Maybe one to share on an actual school Jammie Day, but caregivers may want to be on the alert afterward.

A middle child takes advantage of adults’ distractedness.

Cliffy has a big brother and a big sister who think they know everything and a little brother and a little sister who know almost nothing. He’s in between, and he knows his own mind. So one morning, when the before-school chaos is in full swing and Cliffy’s harried mother tells him to get dressed, he does “something a little bit funny. A little bit fuzzy.” He announces, “It’s Jammie Day.” Her response is the same as all the other adults’ responses: “Oh?” accompanied by, “She might not have been paying attention.” But his classmates take note, and in future days they too enjoy the perks of wearing jammies to school. And for Cliffy, Jammie Day turns into Jammie Month and Jammie Year, his white-with–rainbow–polka-dot pajamas showing increasing signs of wear. The final, wordless page shows the whole pajama-clad family, but Cliffy’s fib remains unaddressed, so readers may come away with the idea that it’s OK to use adults’ distraction for personal advantage. And really, no matter how many kids in the family or in the class, what adult is truly not going to notice a kid who wears the same thing every day? Cliffy and his family are white; his class is a diverse one.

Maybe one to share on an actual school Jammie Day, but caregivers may want to be on the alert afterward. (Picture book. 3-7)

Pub Date: Oct. 15, 2017

ISBN: 978-1-77147-200-5

Page Count: 32

Publisher: Owlkids Books

Review Posted Online: Aug. 1, 2017

Kirkus Reviews Issue: Aug. 15, 2017


Sadly, the storytelling runs aground.

A little red sleigh has big Christmas dreams.

Although the detailed, full-color art doesn’t anthropomorphize the protagonist (which readers will likely identify as a sled and not a sleigh), a close third-person text affords the object thoughts and feelings while assigning feminine pronouns. “She longed to become Santa’s big red sleigh,” reads an early line establishing the sleigh’s motivation to leave her Christmas-shop home for the North Pole. Other toys discourage her, but she perseveres despite creeping self-doubt. A train and truck help the sleigh along, and when she wishes she were big, fast, and powerful like them, they offer encouragement and counsel patience. When a storm descends after the sleigh strikes out on her own, an unnamed girl playing in the snow brings her to a group of children who all take turns riding the sleigh down a hill. When the girl brings her home, the sleigh is crestfallen she didn’t reach the North Pole. A convoluted happily-ever-after ending shows a note from Santa that thanks the sleigh for giving children joy and invites her to the North Pole next year. “At last she understood what she was meant to do. She would build her life up spreading joy, one child at a time.” Will she leave the girl’s house to be gifted to other children? Will she stay and somehow also reach ever more children? Readers will be left wondering. (This book was reviewed digitally with 11-by-18-inch double-page spreads viewed at 31.8% of actual size.)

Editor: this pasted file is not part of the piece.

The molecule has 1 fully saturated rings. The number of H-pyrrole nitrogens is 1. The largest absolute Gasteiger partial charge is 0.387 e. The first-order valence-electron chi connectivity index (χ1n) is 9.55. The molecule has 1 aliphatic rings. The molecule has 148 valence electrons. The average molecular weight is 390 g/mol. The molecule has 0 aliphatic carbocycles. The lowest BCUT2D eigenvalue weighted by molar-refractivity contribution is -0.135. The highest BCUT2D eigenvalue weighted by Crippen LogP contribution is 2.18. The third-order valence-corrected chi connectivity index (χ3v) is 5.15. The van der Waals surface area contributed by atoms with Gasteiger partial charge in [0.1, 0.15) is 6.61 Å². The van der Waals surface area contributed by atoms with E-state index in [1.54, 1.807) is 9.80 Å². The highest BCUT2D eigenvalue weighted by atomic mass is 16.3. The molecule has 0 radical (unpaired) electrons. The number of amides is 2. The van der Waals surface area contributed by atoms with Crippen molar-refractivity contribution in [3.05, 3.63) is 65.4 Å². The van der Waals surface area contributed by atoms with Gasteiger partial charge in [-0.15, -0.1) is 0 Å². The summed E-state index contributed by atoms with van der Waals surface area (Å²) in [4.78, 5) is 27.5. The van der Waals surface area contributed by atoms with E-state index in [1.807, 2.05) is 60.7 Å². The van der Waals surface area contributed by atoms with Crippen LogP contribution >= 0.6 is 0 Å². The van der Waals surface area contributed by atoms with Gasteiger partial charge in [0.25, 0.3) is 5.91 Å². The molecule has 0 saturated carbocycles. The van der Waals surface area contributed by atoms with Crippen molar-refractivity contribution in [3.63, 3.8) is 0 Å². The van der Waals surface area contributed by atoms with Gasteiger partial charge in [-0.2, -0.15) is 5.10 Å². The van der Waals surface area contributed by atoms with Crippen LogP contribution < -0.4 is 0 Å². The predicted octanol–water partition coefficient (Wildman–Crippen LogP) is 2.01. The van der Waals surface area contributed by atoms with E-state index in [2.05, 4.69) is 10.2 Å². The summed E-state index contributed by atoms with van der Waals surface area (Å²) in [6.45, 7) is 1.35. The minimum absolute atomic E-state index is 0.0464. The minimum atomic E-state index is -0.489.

Sadly, the storytelling runs aground. (Picture book. 3-6)

Pub Date: Oct. 1, 2020

ISBN: 978-1-72822-355-1

Page Count: 40

Publisher: Sourcebooks Wonderland

Review Posted Online: Aug. 17, 2020

Kirkus Reviews Issue: Sept. 1, 2020


Renata’s wren encounter proves magical, one most children could only wish to experience outside of this lovely story.

A home-renovation project is interrupted by a family of wrens, allowing a young girl an up-close glimpse of nature.

Renata and her father enjoy working on upgrading their bathroom, installing a clawfoot bathtub, and cutting a space for a new window. One warm night, after Papi leaves the window space open, two wrens begin making a nest in the bathroom. Rather than seeing it as an unfortunate delay of their project, Renata and Papi decide to let the avian carpenters continue their work. Renata witnesses the birth of four chicks as their rosy eggs split open “like coats that are suddenly too small.” Renata finds at a crucial moment that she can help the chicks learn to fly, even with the bittersweet knowledge that it will only hasten their exits from her life. Rosen uses lively language and well-chosen details to move the story of the baby birds forward. The text suggests the strong bond built by this Afro-Latinx father and daughter with their ongoing project without needing to point it out explicitly, a light touch in a picture book full of delicate, well-drawn moments and precise wording. Garoche’s drawings are impressively detailed, from the nest’s many small bits to the developing first feathers on the chicks and the wall smudges and exposed wiring of the renovation. (This book was reviewed digitally with 10-by-20-inch double-page spreads viewed at actual size.)

Renata’s wren encounter proves magical, one most children could only wish to experience outside of this lovely story. (Picture book. 3-7)

Pub Date: March 16, 2021

ISBN: 978-0-593-12320-1

Page Count: 40

Publisher: Schwartz & Wade/Random

Review Posted Online: Jan. 12, 2021

Kirkus Reviews Issue: Feb. 1, 2021

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